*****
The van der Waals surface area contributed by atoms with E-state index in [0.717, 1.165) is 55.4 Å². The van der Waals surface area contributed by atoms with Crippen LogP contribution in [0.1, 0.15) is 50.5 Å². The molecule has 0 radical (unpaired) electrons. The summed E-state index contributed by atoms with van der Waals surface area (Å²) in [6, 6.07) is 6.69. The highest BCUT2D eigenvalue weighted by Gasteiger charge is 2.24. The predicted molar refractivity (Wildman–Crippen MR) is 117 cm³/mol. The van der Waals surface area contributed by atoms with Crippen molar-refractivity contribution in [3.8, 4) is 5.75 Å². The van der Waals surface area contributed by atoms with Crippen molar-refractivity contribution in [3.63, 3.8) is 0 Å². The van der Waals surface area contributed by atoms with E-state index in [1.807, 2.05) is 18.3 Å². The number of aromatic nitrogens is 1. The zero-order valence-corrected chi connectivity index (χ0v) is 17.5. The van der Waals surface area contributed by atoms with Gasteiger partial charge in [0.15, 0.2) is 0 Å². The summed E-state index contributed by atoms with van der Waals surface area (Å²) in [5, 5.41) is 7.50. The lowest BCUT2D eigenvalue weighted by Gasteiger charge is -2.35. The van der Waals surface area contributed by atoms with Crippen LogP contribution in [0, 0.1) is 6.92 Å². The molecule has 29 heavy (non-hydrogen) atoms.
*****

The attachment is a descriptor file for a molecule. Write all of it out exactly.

The van der Waals surface area contributed by atoms with E-state index in [0.717, 1.165) is 55.4 Å². The van der Waals surface area contributed by atoms with Crippen LogP contribution in [0.1, 0.15) is 50.5 Å². The molecule has 0 radical (unpaired) electrons. The summed E-state index contributed by atoms with van der Waals surface area (Å²) in [6, 6.07) is 6.69. The highest BCUT2D eigenvalue weighted by Gasteiger charge is 2.24. The predicted molar refractivity (Wildman–Crippen MR) is 117 cm³/mol. The van der Waals surface area contributed by atoms with Crippen molar-refractivity contribution in [3.8, 4) is 5.75 Å². The van der Waals surface area contributed by atoms with Crippen molar-refractivity contribution in [3.63, 3.8) is 0 Å². The van der Waals surface area contributed by atoms with E-state index in [1.807, 2.05) is 18.3 Å². The number of aromatic nitrogens is 1. The zero-order valence-corrected chi connectivity index (χ0v) is 17.5. The van der Waals surface area contributed by atoms with Gasteiger partial charge in [0.15, 0.2) is 0 Å². The summed E-state index contributed by atoms with van der Waals surface area (Å²) in [5, 5.41) is 7.50. The lowest BCUT2D eigenvalue weighted by Gasteiger charge is -2.35. The van der Waals surface area contributed by atoms with Crippen LogP contribution in [0, 0.1) is 6.92 Å². The molecule has 29 heavy (non-hydrogen) atoms.